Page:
You could make a new granita every day of the week with the fruit of summer’s peak, but we’re partial to yellow peaches for their juicy, sunny sweetness and bright acidity. Pro tip: You can usually score a discount from farmers’ market “seconds” (the bumped, bruised, and nearly over-ripened fruits are actually ideal for making granita). When it’s ready to serve, make it a peaches-and-cream-inspired sundae of sorts—alternating the spoonfuls of slushy peach with velvety vanilla gelato and fresh peach slices.
The sweetness of peaches can vary so much, so taste and adjust the simple syrup and citrus juice amounts until it’s on the edge of too sweet, sour, and slightly salty.
- Stir all ingredients together. Taste and adjust with more simple syrup, a tablespoon at a time, salt, a pinch at a time, or more lime, a teaspoon at a time, if you like.
- Pour into a food storage container with a wider base and a lid. Freeze, covered for at least 4 hours and up to 8, until frozen semisolid (this amount of time will vary greatly depending on your freezer). Scrape well with 1 or 2 forks, working your way across the surface and scraping off layers of shaved ice, digging all the way down to the bottom. Use a bench knife or the end of a metal spatula to break up any larger chunks, and crush with a fork. Freeze again for 2–4 hours more, repeating this process 3–4 times in total. The granita will gain volume, and the ice crystals should become smaller, lighter, and snow-like.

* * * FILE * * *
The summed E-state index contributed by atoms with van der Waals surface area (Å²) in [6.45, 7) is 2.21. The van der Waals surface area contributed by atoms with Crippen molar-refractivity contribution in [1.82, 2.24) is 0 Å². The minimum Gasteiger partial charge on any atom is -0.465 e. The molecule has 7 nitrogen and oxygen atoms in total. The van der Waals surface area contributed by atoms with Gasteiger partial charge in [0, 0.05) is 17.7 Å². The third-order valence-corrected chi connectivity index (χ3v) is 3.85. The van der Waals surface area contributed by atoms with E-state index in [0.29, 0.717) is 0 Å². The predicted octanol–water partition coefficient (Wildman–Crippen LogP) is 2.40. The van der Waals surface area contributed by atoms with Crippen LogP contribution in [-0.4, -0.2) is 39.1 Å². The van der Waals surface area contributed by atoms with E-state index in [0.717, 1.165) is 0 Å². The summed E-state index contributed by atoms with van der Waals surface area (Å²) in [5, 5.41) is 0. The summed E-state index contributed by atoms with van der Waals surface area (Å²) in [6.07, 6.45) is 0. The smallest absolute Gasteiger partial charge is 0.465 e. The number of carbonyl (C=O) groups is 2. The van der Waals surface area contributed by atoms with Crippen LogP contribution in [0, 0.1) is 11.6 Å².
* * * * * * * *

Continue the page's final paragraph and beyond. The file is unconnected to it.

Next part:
- The last time you scrape, freeze cups or bowls so that they are chilled when serving—this will keep the granita from melting too quickly.
- Give a final fluff to your granita and mound it into your chilled glasses. Finish with additional toppings or accompaniments, or layer multiple flavors.